Mathias stared back. “The gods. We needed their power, for only they could destroy the dark lord. You’re listening, are you not?”

“I am, I am. I’m just curious how one speaks to the gods, that’s all.”

“I imagine so.” Mathias blew a smoke ring high above his head. They watched it dissipate slowly in the firelight.

“What was decided?” James found a drawing of the three towers.

“That three towers were to be built, equal in size and in the distance between them, forming a triad. It was through the towers that the gods would act.”

James felt the tower vibrate. “The tower is moving!”

“Not to worry,” Mathias assured him, “the tower likes it when its story is told.”

“I see.” James took hold of the table.

“The dwarf king reluctantly agreed to use their prized stone to build the towers, on the promise that the stone would be returned. Tüa-a I think they called it, but I could be wrong. Anyway, once the towers were built, Theotus called to the men of earth to follow him, and his presence was such, that they could not refuse. This enraged the dark lord, and he sought to destroy Theotus. But Theotus was clever and hid from Thün rather than face him. This deepened the dark lord’s anger, and anger blinds even the wary,” Mathias said, chuckling to himself.

“He knew something was up, didn’t he?” James found a picture of Thün at the edge of a forest.

“He was well aware that the gods were not happy, but he was also convinced of his own power and, as I said, became more and more consumed by Theotus—”

“And Theotus challenged the dark lord, didn’t he?”

Mathias smiled at the light in James’ eyes. Like a child, he thought. “Indeed, Theotus drew out the dark lord, against his better judgment, into a battle in the middle of the three towers. It was there the gods showed their wrath, and through the power of the three, cast Thün, the dark lord, into the void, never to return.”

James smiled. “And Theotus ruled the world, right?”

Mathias shook his head. “No.”

“No?” James paged through the last of the book looking for Theotus. Frustrated, he closed the book. “What happened to him?”

“As the gods were casting Thün out, he took Theotus hostage, threatening to kill the king if they did not relent, but Theotus threw himself on Thün’s sword, and in dying, saved the world. That is what happened. I see it now as I see you.”

Mathias grew silent, his mind drifting to a time long past.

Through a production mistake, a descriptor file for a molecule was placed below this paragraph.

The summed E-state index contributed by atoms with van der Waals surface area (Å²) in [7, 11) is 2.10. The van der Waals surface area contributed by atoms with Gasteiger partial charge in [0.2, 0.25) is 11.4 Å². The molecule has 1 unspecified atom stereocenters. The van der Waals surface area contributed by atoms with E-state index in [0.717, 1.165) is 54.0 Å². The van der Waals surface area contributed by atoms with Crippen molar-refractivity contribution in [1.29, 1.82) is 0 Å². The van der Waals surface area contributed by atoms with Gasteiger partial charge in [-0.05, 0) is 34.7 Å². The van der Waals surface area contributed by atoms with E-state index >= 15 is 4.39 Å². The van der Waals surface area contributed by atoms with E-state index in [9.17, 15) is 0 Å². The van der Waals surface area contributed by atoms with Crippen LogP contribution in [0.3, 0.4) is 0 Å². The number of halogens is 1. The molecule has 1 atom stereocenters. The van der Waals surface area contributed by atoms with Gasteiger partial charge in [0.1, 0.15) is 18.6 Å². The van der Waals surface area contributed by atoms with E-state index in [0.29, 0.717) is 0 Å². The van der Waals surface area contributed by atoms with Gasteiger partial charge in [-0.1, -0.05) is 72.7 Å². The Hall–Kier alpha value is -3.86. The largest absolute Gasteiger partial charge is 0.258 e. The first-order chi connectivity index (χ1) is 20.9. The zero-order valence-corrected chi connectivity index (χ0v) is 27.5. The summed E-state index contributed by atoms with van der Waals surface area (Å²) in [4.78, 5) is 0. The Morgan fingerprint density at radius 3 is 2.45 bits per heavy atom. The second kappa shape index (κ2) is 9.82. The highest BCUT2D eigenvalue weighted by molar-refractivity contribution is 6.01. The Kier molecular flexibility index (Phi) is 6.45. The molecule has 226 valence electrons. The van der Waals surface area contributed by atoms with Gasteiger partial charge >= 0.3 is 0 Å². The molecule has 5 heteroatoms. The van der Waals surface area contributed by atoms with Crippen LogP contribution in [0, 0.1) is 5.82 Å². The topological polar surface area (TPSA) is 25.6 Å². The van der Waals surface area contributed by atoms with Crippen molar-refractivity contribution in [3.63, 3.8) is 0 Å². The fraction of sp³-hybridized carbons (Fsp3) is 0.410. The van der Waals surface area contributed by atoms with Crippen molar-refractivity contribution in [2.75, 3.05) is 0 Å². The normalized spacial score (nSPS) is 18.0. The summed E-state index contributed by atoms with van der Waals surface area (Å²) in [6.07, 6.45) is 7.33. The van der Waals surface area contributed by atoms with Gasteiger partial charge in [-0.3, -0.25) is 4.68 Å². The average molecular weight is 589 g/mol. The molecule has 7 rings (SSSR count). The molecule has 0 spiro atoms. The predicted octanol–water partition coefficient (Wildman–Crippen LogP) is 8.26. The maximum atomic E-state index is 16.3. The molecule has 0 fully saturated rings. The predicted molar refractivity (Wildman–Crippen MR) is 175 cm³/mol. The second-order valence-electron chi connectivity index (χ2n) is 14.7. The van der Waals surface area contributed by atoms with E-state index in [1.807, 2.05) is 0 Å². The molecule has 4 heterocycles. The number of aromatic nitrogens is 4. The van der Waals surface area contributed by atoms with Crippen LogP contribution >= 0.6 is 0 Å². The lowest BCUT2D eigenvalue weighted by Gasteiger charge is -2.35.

James waited for the wizard to return to the present. He looked around the room.

What power was left in this tower?

And who could use it?

©2020 David William Pearce

The Tower, Part 2

A mashup of fantasy and western in 7 parts.

Amos Bryant slowed as he approached the storefront of the Fenton Cattle Company. Two men stood on either side of the door, neither particularly welcoming. He stood at the steps leading to the short porch and the two men, his hat in his hands.

“What do you want, sodbuster?” the man named Clement asked. The other, Jorgensen, moved towards Bryant.

“I… I need to talk to Mr. Fenton. Got some things to say, s’all.” Bryant’s knees were shaking. Jorgensen had roughed him up in the past, something Bryant didn’t want repeated.

Clement grinned at Bryant. “Sure.” He opened the door and motioned for Bryant to step up.

“Let me help ya, Bryant.” Jorgensen reached for Bryant, who flinched and nearly fell. The two men laughed. Bryant quickly stepped between them and entered the office. Clement and Jorgensen followed close behind.

The front of the office held a small desk, behind which was a large man with a graying handlebar mustache and sharp eyes, all set under a wide brimmed black hat with silver buckles along the hatband. Brace Cannon was his name and, as Fenton’s man, he was feared throughout the valley. His eyes took in Bryant with contempt. His feet were resting atop the desk, a lit cigar tight between his thin lips.

Bryant continued to shake.

The grinning Clement spoke for him. “Sodbuster says he needs to talk to the boss.”

“Bout what?” Cannon’s eyes tightened along with his jaw.

“A stranger, he… he’s… in the tower, opened the gate and all, so I…” Bryant took the rag from his britches and wiped the sweat from his forehead. “I came to tell Mr. Fenton s’all.”

Cannon moved his feet to the floor and leaned forward on the desk. “I ain’t in the mood for sass or nonsense coming from some halfwit plowboy,” he said.

“Ain’t no sass, Mr. Cannon, honest, I seen it straight away with my own two eyes… even went in a ways.” Bryant’s hands were now shaking along with his knees.

Cannon looked at the two grinning idiots behind Bryant. “An honest man doesn’t shake like that. Makes me wonder…” The idiots kept grinning. All cast from the same lot Cannon thought.

“I ain’t lyin’, I just…” Bryant turned to Clement and Jorgensen, “I just wanted to tell Mr. Fenton s’all.”

Cannon continued to bore in on him. “This man there now, Bryant?”

“Yes, sir. Said his name’s Mathias.” Bryant clutched at the rag in his shaking hands.

“Mathias what?” Cannon blew a lung full of cigar smoke at the trembling sodbuster.

“Didn’t give no last name.” Bryant, suddenly conscious of the rag in his hands, stuffed it back in his britches.

Cannon sat back in his chair. “Anything else?”

“No sir.”

Cannon stared at the sodbuster for a few moments, looking him up and down. He stood up. “I’ll let Mr. Fenton know.” He moved quietly around the desk to the frightened man in the straw hat. “If I find you lied to me, Bryant, I’ll have you whipped till there’s little left of your worthless hide, understand?”

“Yes sir.”

Cannon glanced at the door. “Show him out, boys.”